14. The only notice of an entitlement to the additional input tax credits that is relied on by the applicant is the revised activity statements lodged by the applicant on 6 August 2009. The applicant certainly did not provide notice to the Commissioner of its entitlement to the additional input tax credits prior to 6 August 2009. I accordingly find that on 6 August 2009 the applicant gave notice to the Commissioner of the input tax credits.

15. In my opinion the operation of s 105-55(1) of Sch 1 to the Act leads to the consequence that the applicant is not entitled to the additional input tax credits. Customs records disclose that GST was paid on 28 June 2005, which is the last importation which is raised in the objection. The end of the tax period in which that payment was made was 30 June 2005. A period of more than four years has elapsed between when the GST was paid and the revised Activity Statements were lodged by the applicant. The applicant has not given notice of those additional tax records within 4 years after the end of the tax period or the importation and is not entitled to the additional input tax credits.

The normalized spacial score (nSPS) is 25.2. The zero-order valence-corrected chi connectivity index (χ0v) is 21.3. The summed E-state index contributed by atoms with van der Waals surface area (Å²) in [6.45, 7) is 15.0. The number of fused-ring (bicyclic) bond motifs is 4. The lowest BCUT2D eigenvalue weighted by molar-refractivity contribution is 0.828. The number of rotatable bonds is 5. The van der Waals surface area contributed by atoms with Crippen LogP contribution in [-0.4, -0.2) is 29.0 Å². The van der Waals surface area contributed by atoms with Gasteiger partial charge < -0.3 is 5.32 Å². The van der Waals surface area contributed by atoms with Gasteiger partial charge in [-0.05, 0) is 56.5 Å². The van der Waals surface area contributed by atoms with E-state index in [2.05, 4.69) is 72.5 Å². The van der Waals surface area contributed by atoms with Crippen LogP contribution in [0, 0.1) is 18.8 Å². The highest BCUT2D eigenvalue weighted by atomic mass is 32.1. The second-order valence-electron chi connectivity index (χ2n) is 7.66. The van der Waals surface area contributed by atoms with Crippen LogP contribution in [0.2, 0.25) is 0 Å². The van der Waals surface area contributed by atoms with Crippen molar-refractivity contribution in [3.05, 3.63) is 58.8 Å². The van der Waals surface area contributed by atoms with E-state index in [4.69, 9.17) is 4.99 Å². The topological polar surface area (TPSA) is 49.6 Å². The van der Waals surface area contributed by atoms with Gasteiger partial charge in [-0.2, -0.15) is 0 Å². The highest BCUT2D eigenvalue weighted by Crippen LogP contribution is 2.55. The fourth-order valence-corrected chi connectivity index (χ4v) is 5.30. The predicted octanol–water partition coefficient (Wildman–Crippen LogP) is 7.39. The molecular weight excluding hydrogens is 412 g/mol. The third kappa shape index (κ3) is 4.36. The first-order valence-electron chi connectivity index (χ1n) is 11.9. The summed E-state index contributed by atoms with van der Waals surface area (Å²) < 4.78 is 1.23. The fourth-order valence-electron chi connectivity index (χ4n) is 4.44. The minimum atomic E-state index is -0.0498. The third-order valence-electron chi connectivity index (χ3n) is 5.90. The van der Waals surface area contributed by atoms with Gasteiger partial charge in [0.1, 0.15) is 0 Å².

16. I might make some observations on the imposition of time limits by statute. As Windeyer J remarked in
Australian Iron & Steel Ltd v Hoogland (1962) 108 CLR 471 at 488 such provisions "take various forms and have different purposes". The time limit which is imposed by s 105-55 of Sch 1 to the Act has in my view substantive effect and is not merely a procedural matter. As Mason CJ, Brennan, Dawson, Deane and Gaudron JJ explained in